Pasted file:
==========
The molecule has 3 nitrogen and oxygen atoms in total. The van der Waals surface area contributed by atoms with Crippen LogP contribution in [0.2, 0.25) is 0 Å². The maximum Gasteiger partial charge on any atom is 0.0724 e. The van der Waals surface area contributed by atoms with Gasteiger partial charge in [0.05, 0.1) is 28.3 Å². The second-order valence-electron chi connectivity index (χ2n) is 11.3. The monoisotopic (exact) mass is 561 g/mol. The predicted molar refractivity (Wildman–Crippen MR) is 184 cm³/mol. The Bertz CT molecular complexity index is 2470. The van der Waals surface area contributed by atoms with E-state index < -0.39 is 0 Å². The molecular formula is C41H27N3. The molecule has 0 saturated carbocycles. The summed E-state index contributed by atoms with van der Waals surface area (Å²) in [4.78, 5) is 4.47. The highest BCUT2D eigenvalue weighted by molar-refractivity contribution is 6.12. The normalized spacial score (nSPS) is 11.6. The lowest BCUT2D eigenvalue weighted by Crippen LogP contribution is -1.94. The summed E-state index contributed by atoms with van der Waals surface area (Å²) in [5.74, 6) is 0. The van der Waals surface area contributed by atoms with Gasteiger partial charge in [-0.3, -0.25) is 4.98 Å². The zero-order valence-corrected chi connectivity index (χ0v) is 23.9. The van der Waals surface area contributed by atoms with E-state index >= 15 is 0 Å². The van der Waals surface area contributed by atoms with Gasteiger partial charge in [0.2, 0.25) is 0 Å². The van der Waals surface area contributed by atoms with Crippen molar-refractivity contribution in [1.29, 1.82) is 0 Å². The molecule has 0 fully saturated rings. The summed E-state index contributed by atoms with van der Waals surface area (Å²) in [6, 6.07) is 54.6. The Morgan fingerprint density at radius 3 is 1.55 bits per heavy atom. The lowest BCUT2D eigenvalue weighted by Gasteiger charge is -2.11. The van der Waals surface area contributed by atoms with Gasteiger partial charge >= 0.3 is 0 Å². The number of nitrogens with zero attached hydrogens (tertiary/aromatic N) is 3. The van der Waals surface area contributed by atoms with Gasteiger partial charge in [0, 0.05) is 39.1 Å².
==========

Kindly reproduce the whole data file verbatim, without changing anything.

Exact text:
The molecule has 3 nitrogen and oxygen atoms in total. The van der Waals surface area contributed by atoms with Crippen LogP contribution in [0.2, 0.25) is 0 Å². The maximum Gasteiger partial charge on any atom is 0.0724 e. The van der Waals surface area contributed by atoms with Gasteiger partial charge in [0.05, 0.1) is 28.3 Å². The second-order valence-electron chi connectivity index (χ2n) is 11.3. The monoisotopic (exact) mass is 561 g/mol. The predicted molar refractivity (Wildman–Crippen MR) is 184 cm³/mol. The Bertz CT molecular complexity index is 2470. The van der Waals surface area contributed by atoms with E-state index < -0.39 is 0 Å². The molecular formula is C41H27N3. The molecule has 0 saturated carbocycles. The summed E-state index contributed by atoms with van der Waals surface area (Å²) in [4.78, 5) is 4.47. The highest BCUT2D eigenvalue weighted by molar-refractivity contribution is 6.12. The normalized spacial score (nSPS) is 11.6. The lowest BCUT2D eigenvalue weighted by Crippen LogP contribution is -1.94. The summed E-state index contributed by atoms with van der Waals surface area (Å²) in [5.74, 6) is 0. The van der Waals surface area contributed by atoms with Gasteiger partial charge in [-0.3, -0.25) is 4.98 Å². The zero-order valence-corrected chi connectivity index (χ0v) is 23.9. The van der Waals surface area contributed by atoms with E-state index >= 15 is 0 Å². The van der Waals surface area contributed by atoms with Gasteiger partial charge in [0.2, 0.25) is 0 Å². The van der Waals surface area contributed by atoms with Crippen molar-refractivity contribution in [1.29, 1.82) is 0 Å². The molecule has 0 fully saturated rings. The summed E-state index contributed by atoms with van der Waals surface area (Å²) in [6, 6.07) is 54.6. The Morgan fingerprint density at radius 3 is 1.55 bits per heavy atom. The lowest BCUT2D eigenvalue weighted by Gasteiger charge is -2.11. The van der Waals surface area contributed by atoms with Gasteiger partial charge >= 0.3 is 0 Å². The number of nitrogens with zero attached hydrogens (tertiary/aromatic N) is 3. The van der Waals surface area contributed by atoms with Gasteiger partial charge in [0, 0.05) is 39.1 Å².